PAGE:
The fish survey, the first ever for the Danube, revealed that only about one-third of the investigated sites on the Danube indicated good status. Hydromorphological alterations are the main pressure on fish populations in the Upper Danube, while water quality is a key pressure in the Middle and Lower Danube. The lack of migratory species in the Danube indicates a loss of river connectivity.
In the regulated, non-impounded stretches of the
Danube, macrophytes (plants, either free-floating or
attached to a surface, that can be determined without
the need for a microscope) often meet the conditions
for good ecological status. However, the situation is
unsatisfactory in the impounded stretches upstream
from hydro-electric power plants.
Phytobenthos (microscopic plants such as algae that live in the surface layers of the river), in contrast to aquatic fauna, react directly to the nutrient content (mostly phosphorus) in the river, and are considered to be a long-term reliable indicator of eutrophication processes. The indication of ecological status, based on the phytobenthos analysis, suggested an increase of nutrients in the longitudinal profile of the Danube.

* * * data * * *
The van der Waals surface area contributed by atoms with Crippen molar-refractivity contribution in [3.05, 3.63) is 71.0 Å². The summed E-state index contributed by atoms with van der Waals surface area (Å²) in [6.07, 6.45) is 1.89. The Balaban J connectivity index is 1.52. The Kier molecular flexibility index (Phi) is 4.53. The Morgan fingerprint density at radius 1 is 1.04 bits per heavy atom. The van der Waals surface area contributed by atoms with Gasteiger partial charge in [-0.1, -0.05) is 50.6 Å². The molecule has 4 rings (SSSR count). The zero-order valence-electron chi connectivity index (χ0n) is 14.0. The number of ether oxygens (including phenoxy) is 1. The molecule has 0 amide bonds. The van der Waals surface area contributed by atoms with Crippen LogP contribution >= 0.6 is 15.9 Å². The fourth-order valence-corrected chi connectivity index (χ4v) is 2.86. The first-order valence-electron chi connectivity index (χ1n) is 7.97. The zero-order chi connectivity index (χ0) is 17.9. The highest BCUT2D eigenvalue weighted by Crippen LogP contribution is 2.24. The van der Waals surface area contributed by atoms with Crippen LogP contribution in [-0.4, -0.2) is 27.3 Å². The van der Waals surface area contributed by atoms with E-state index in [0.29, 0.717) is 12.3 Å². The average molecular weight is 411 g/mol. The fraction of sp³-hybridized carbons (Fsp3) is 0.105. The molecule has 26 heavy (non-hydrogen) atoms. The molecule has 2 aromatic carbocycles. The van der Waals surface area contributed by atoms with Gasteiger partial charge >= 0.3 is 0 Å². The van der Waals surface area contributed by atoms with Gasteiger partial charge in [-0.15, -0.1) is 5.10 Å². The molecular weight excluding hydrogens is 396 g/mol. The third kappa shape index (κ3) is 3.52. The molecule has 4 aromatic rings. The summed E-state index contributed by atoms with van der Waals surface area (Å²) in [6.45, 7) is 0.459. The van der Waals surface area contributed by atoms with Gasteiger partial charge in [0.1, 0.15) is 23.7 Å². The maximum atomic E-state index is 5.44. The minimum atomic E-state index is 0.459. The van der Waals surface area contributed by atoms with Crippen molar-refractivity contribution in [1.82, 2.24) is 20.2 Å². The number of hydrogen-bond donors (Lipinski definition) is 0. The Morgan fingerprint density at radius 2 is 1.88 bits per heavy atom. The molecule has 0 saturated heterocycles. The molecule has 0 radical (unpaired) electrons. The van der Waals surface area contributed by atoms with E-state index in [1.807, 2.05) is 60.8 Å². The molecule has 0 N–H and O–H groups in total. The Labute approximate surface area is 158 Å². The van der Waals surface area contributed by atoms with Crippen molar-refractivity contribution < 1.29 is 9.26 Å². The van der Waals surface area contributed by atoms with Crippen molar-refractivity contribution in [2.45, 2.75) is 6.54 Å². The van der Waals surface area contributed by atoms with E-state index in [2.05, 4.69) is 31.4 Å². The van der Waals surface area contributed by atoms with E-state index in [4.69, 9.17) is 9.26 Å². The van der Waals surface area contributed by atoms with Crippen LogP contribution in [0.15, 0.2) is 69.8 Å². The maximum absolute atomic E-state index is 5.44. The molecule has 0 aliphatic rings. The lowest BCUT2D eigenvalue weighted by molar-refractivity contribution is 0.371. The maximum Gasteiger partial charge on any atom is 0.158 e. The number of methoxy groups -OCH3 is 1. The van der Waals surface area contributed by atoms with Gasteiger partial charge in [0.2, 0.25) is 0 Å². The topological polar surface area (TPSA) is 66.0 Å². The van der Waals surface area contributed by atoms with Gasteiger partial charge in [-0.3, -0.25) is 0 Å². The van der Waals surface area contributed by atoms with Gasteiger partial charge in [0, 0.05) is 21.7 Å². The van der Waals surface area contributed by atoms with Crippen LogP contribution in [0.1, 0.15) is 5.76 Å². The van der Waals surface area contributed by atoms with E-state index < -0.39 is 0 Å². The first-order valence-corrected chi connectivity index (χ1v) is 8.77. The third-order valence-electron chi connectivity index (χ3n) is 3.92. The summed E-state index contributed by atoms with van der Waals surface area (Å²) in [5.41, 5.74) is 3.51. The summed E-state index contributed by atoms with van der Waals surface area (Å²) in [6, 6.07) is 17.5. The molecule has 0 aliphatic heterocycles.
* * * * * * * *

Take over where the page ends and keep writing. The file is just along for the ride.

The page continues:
The analysis of phytoplankton (plants, mainly microscopic, existing in water bodies) found most of the Danube with acceptable conditions. Elevated levels of chlorophyll-a (an indicator of phytoplankton) and phytoplankton biomass were found only in the Middle reach.
One-third of the sites were affected by microbial contamination, while faecal indicators (excreted by humans and warm-blooded animals) originated mainly from human sewage. Identified hot-spots were the Danube stretch between Budapest and Belgrade and the tributaries Arges and Rusenski Lom.